Tuesday, December 19, 2017

Time Has Come Today: Roman J. Israel, Esq.

Denzel Washington in Roman J. Israel, Esq.

Of all the great contemporary actors, is it possible that Denzel Washington is the most mystifying? As the defiant private who stood up to his hated sergeant in Norman Jewison's A Soldier's Story (1984), Washington sent currents of electricity through the film. But though he seemed a perfect fit for the charismatic black power leader in Spike Lee's 1992 Malcolm X, he resembled a lifeless icon. His spellbinding matchmaker, Don Pedro, Prince of Aragon, in Kenneth Branagh's 1993 adaptation of Shakespeare's Much Ado About Nothing was answered later the same year with the dull and earnest attorney who finds redemption defending a lawyer with AIDs in Philadelphia. When he plays the snappy private investigator Easy Rollins in Carl Franklin's crackling Devil in a Blue Dress (1995), Washington has some of the quick reflexes of Bogart's Sam Spade, but when he portrays the wrongly imprisoned boxer, Rubin Carter, in The Hurricane (1999), his energy gets sucked up by the character's nobility. Washington is exciting to watch when he gets to fill a role using a card shark's bravado, as he did as the hostage negotiator in Spike Lee's 2006 Inside Man, or when he underplayed the veteran railroad engineer trying to stop a runaway train in Tony Scott's Unstoppable (2010). But more recently, in Fences, he adds little imagination to the role of the embittered sanitation worker. That's because the character is completely worked out in the soapbox speeches playwright August Wilson wrote for him, and when the part is already fully thought through, Washington seems to simply fall back on his actor's skill and leave out his personality. He either becomes part of the scenery or he ends up chewing it. But if the role leaves more room for him to move, he can find surprising corners of the character that can magnetize the camera – and the audience. That's what he does in Tony Gilroy's new picture, Roman J. Israel, Esq., where he has plenty of space to be inventive. He gives an exciting and original performance – even when the film eventually gets muddled in dramatic confusion.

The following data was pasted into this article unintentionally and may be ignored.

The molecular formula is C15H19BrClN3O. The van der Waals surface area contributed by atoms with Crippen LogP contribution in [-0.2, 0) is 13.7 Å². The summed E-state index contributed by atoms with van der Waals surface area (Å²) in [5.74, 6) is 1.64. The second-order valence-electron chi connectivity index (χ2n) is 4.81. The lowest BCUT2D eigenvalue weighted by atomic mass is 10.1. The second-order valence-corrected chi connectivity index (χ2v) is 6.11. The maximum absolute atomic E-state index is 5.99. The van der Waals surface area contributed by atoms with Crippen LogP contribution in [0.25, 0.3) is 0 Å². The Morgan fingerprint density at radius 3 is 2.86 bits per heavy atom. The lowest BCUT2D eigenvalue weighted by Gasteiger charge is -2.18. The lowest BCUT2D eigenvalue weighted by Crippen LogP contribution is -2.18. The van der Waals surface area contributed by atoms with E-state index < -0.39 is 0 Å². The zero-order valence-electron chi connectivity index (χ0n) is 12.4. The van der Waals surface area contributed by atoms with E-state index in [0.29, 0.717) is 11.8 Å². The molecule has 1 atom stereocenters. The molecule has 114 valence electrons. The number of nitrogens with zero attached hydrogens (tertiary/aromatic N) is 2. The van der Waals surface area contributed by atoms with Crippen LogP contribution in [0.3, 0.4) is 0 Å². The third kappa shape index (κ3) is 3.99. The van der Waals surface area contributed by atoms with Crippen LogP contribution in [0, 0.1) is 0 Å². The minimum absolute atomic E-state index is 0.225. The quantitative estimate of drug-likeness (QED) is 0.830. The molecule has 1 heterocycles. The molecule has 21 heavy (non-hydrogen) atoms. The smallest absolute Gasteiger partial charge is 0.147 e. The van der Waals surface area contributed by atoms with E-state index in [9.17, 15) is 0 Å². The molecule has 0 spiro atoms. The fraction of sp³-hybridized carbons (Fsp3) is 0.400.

Monday, December 18, 2017

Young Marx: Catch as Catch Can

Laura Elphinstone and Rory Kinnear in Young Marx at London's Bridge Theatre. (Photo: Manuel Harlan)

The big news on the London theatre scene this fall was the opening of the Bridge Theatre near London Bridge, the first new commercial theatre in the city in eighty years, under the artistic direction of Nicholas Hytner (who held that position at the National Theatre during its most recent prestigious period). The Bridge’s inaugural production is Young Marx, a new play by Richard Bean – whose One Man, Two Guv’nors was a gigantic and deserved hit for the National – and Clive Coleman. Hytner has directed a cast led by Rory Kinnear, in my estimation the most talented English actor of his generation, as Karl Marx, Oliver Chris (memorable in One Man) as Frederick Engels and Nancy Carroll (last seen in the splendid Woyzeck at the Old Vic) as Marx’s Prussian-aristocrat wife Jenny Von Westphalen. I caught the show in the NT Live series a couple of weeks ago, and I had a pretty good time. It’s juicy and sumptuous, and the action on Mark Thompson’s revolving Dickensian set (the setting is 1850 London) moves at a clip, though Mark Henderson has underlit it excessively. The ensemble is flawless, with all three of the principal actors cavorting in high style. The problem is that it’s not a very good play.

Sunday, December 17, 2017

To Gather No Moss: Alex Gibney and Blair Foster's Rolling Stone: Stories From the Edge